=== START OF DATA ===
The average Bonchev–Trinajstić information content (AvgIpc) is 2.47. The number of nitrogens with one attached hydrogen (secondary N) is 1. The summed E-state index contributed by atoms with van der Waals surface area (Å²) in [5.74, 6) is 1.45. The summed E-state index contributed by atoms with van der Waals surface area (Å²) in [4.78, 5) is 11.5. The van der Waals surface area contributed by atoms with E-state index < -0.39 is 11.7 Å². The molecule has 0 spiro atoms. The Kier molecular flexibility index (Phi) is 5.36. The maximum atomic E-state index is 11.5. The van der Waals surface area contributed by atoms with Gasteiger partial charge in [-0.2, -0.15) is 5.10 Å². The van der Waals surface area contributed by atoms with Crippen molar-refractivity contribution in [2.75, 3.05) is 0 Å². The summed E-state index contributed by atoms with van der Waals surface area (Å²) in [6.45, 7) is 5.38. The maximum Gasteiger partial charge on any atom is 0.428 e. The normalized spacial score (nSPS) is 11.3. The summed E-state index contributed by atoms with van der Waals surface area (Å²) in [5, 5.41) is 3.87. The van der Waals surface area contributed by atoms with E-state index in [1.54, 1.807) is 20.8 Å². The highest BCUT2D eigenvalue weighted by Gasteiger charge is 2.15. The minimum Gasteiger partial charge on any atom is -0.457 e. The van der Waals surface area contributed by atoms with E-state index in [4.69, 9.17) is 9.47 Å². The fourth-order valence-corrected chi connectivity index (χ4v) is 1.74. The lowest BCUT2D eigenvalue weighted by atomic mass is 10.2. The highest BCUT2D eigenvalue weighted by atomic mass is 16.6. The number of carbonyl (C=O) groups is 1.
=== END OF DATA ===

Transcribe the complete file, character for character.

The average Bonchev–Trinajstić information content (AvgIpc) is 2.47. The number of nitrogens with one attached hydrogen (secondary N) is 1. The summed E-state index contributed by atoms with van der Waals surface area (Å²) in [5.74, 6) is 1.45. The summed E-state index contributed by atoms with van der Waals surface area (Å²) in [4.78, 5) is 11.5. The van der Waals surface area contributed by atoms with E-state index < -0.39 is 11.7 Å². The molecule has 0 spiro atoms. The Kier molecular flexibility index (Phi) is 5.36. The maximum atomic E-state index is 11.5. The van der Waals surface area contributed by atoms with Gasteiger partial charge in [-0.2, -0.15) is 5.10 Å². The van der Waals surface area contributed by atoms with Crippen molar-refractivity contribution in [2.75, 3.05) is 0 Å². The summed E-state index contributed by atoms with van der Waals surface area (Å²) in [6.45, 7) is 5.38. The maximum Gasteiger partial charge on any atom is 0.428 e. The normalized spacial score (nSPS) is 11.3. The summed E-state index contributed by atoms with van der Waals surface area (Å²) in [5, 5.41) is 3.87. The van der Waals surface area contributed by atoms with E-state index in [1.54, 1.807) is 20.8 Å². The highest BCUT2D eigenvalue weighted by Gasteiger charge is 2.15. The minimum Gasteiger partial charge on any atom is -0.457 e. The van der Waals surface area contributed by atoms with E-state index in [4.69, 9.17) is 9.47 Å². The fourth-order valence-corrected chi connectivity index (χ4v) is 1.74. The lowest BCUT2D eigenvalue weighted by atomic mass is 10.2. The highest BCUT2D eigenvalue weighted by atomic mass is 16.6. The number of carbonyl (C=O) groups is 1.